big-game hunting and other ways to spend a Saturday with mom ...

my maternal grandmother was a seamstress, therefore everyone in my family sews. my mom, her younger sister, and their baby brother are all proficient at the craft. my uncle even apprenticed under a professional tailor before giving it all up to enter the exciting world of architecture. the need to create is something of a family tradition one might say.

growing up, mom and i would occasionally hop a on train early on a Saturday morning, and head either to the world famous Garment District section of Manhattan, or to a tiny strip of Downtown Brooklyn, along the roadway that continues on to become the Manhattan Bridge. we were on the hunt for fabric in the wild. okay, so it was more like 'fabric in the mild', but the point is that we took our sewing seriously enough to make a day out of perusing the shops. the best part of the thing was the meticulous search through the bargain bins... in fabric stores... in the heart of the NY fashion scene! you can keep your endangered species and other 'big-game'. this is my kind of hunt!

i recall winning a prize for a pincushion i hand-sewed at age six from the scraps of a dress my grandmother had made. she even taught me how to add a few colorful stitches to decorate the thing. it must have been that line of little red X's that won me first place. i tackled more and more challenging projects over the years to the point that mom would marvel at the hours i spent pinching and reshaping every dart or pleat till the garment fit like a second skin. we were mainly garment sewers (skirts, dresses, and such thing), but mom has probably produced several hundred yards worth of drapes and curtains to date. 

my interest in sewing has waned significantly over the years. there was that one time (a decade or so ago) when i grabbed a needle and proceeded to hand-stitch a curtain for the oddly-placed little window in our old bathroom (that b-word again!). i used a long running-stitch to emphasize the hand-sewn aspect of the thing. 

aside from the odd hem or a quick dart to stop my jeans from falling down (i will save the rant about my lifelong struggle with jeans that always end up being far too loose in the waist for some other day), i seldom pull my sewing machine out of storage these days. it sat in a box, nestled among other boxes in the middle of the studio since we moved almost two years ago, until i finally plucked up the courage to bring it back into the light. i wanted to sew something... anything.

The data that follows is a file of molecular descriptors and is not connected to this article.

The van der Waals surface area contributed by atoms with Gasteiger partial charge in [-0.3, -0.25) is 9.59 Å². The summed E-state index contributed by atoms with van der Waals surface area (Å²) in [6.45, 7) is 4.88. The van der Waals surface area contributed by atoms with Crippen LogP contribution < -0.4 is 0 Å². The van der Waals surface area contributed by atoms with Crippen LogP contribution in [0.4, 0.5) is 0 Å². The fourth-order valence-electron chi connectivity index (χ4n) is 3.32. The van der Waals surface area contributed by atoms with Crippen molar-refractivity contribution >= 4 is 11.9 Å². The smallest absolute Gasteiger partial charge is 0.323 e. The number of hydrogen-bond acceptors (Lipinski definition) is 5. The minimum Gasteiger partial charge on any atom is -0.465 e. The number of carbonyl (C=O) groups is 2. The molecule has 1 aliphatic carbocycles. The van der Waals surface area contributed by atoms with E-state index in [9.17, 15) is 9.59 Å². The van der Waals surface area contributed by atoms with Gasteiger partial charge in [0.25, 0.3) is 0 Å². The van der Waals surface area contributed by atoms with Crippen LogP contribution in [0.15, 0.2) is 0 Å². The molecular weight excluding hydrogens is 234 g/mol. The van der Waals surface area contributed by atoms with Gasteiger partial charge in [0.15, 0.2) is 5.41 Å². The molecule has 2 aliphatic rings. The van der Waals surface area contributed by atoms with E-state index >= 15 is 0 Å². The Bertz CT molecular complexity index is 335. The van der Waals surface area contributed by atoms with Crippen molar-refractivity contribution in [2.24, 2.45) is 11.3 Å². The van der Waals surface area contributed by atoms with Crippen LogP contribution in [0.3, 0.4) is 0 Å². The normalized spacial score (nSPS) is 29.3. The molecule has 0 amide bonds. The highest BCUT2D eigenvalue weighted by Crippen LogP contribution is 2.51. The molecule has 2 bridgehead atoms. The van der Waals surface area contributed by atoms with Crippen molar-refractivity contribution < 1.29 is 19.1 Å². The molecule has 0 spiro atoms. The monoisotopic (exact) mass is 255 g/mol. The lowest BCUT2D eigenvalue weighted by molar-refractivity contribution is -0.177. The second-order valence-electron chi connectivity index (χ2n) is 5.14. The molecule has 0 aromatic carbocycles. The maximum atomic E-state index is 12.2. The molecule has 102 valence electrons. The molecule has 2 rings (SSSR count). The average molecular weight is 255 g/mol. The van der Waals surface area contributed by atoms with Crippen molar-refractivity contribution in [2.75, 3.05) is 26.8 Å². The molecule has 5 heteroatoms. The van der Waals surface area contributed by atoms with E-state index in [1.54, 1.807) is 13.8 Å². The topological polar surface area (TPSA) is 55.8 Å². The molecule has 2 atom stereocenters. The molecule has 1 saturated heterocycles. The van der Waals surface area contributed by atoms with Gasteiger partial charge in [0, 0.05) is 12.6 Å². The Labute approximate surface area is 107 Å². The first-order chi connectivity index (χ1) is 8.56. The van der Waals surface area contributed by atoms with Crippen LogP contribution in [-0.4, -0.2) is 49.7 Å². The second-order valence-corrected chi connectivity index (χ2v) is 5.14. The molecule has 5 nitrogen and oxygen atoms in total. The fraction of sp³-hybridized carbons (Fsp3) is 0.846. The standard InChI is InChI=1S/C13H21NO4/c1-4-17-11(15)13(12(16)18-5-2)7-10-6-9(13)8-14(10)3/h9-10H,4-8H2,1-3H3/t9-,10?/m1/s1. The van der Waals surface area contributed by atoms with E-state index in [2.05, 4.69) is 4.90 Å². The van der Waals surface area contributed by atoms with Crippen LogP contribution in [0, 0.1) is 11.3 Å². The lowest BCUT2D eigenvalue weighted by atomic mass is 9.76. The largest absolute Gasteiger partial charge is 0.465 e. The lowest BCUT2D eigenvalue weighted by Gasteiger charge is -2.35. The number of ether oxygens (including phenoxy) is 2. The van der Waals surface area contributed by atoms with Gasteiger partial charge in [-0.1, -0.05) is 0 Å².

he wanted me to make him a shirt with skull fabric (or, better yet, teach him to make such a thing), but i need to clear out the cobwebs before tackling such an intimidating task. what do you make when you have not sewn in years and you are afraid you may have forgotten how to do so? i pondered that question while working on that grey sweater for him, and, as i crammed the bulky mass into a too-small project bag, it dawned on me that i too could make such things. so, i made a bag!

each side of the bag features a different section of the overall print on the fabric.

and it has been kitty approved. 

soon as i snipped the last thread, Baby Bear was already trying to nap with the thing. 

this is some sepia-toned fabric i purchased in recent years. i added a light iron-on backing to add some body and structure, as the material was rather light for the bag. i opted for a satiny lining fabric (also from stash) to reduce the friction on my precious yarn as it tumbles around inside the bag. i will use a sturdier satiny lining in the future, as getting the thread tension right on this stuff proved to be the biggest challenge. i am definitely rusty.

the most important thing was the need for pockets. i z-folded the lining and stitched along the fold lines to create one large pocket across the width of the piece, then divided that into two pockets. i may have had a strong drink before committing to making the pockets uneven. the larger one fits a pattern book, and the smaller one is perfect for extra packs of knitting needles and my Altoids tin of safety pins, darning needles, and stitch markers. it is the Swiss Army Knife of project bags.

i opted for a bright red zipper to match the few pops of red in the rather sedate fabric. 

it is a generous-sized bag that can fit a bulky adult sweater or multiple smaller projects, and the top can be folded over for use as an open basket to hold all sorts of yarn things.

it currently contains a large project i am working on at mom's request, and some of my hand-dyed yarn that may be destined to become socks for him... maybe.

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